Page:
Lastly, your shoulders should be vertically aligned right over the tops of your hips, not slouched forwards. One way to ensure this happens is the “perching” position that you can get into using the dynamic seating options mentioned earlier.
Arrange your monitors properly
While standing in the proper position in front of your workstation, extend your fist in a punch position. Your knuckles should just barely graze your monitor, and the top of the monitor should be roughly at eye level. Avoid your monitor being too high as this will cause you to crane your neck upwards and put unnecessary torque and tension on your neck and shoulder muscles. This can also cause nerve damage.
5. Rearrange your workspace
How you arrange your workspace beyond just your desk is paramount to promoting more movement, and even more importantly, more respect. When setting up (or rearranging) your workspace, keep these key points in mind:
Make sure you have free space large enough to fit a yoga mat
If you want to be able to take stretching or activity breaks, make sure you have enough free floor space to fit a yoga mat (but you don’t actually need a yoga mat). If you choose to take a quick break but you have to constantly rearrange the furniture in your office, you will make excuses and never do it.
Arrange the placement of frequently used items further away from you
This is an example of actually making your life less efficient. If there is a bookshelf you use 15 times a day to take papers or binders from, put it on the opposite end of the room. If you constantly use your printer, put it in another room or at the opposite end of your room as well. This will promote more habitual and frequent standing, i.e. NEAT movement.
If you work in a bullpen environment where movement is not encouraged, simply put a water bottle in a place where you have to stand to grab it. This will promote more movement in two ways: First you’ll have to stand every time you want a drink, and secondly the more you drink…the more you’ll have to walk to the bathroom to pee!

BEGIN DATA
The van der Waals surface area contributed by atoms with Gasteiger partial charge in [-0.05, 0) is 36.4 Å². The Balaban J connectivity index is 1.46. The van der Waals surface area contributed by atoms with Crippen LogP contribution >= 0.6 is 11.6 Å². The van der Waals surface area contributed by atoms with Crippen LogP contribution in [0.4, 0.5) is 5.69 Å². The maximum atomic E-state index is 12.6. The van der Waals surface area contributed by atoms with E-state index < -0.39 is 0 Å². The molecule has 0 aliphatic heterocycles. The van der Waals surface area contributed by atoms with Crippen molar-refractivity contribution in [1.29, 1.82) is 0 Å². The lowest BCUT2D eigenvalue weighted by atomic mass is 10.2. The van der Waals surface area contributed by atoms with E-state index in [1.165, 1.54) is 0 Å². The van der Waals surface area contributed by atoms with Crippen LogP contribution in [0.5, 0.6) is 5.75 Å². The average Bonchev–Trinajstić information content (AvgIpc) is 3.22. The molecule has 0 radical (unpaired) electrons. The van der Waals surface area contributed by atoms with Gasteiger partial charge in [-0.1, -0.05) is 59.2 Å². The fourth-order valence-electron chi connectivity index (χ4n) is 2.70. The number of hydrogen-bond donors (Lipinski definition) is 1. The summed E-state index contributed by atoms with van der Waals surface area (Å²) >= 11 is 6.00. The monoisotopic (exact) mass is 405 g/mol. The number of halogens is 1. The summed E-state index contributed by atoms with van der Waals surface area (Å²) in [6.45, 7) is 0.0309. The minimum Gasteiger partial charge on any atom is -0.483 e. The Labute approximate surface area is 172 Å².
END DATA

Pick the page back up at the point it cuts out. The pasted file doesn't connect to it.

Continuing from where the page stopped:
Place your standing workstation in a position of power
If you are slouched over your sitting workstation with your back to the door and a director or producer walks in, this puts you in a submissive position. Rearrange your workstation so that when somebody walks into your room you are in the position of power. This means you are facing them, (or close to it), and ideally standing. Whether consciously or subconsciously, this will affect the way your colleagues and superiors view you and treat you.
To learn more about the psychological and physiological effects of taking a “power” position, watch this TED Talk with Amy Cuddy.
Want to become an ‘Office Movement Ninja?’
Before dropping $1000 or more on a fancy office chair, consider instead investing in some of the options above, or even better, considering investing in yourself. Learn more about how to become more habitually active while working, because the best office chair is the one you’re not sitting in all day long.
I have spent the last ten years learning everything I can about how to not only survive but thrive in a high stress & sedentary work environment. I know you don’t have time to go to the gym. But I also know that it’s possible to stay healthy and learn to generate ample energy despite our crazy lives, and I want to teach you how to sit less, focus more, and become so active at work you’ll never feel guilty for skipping a day at the gym again.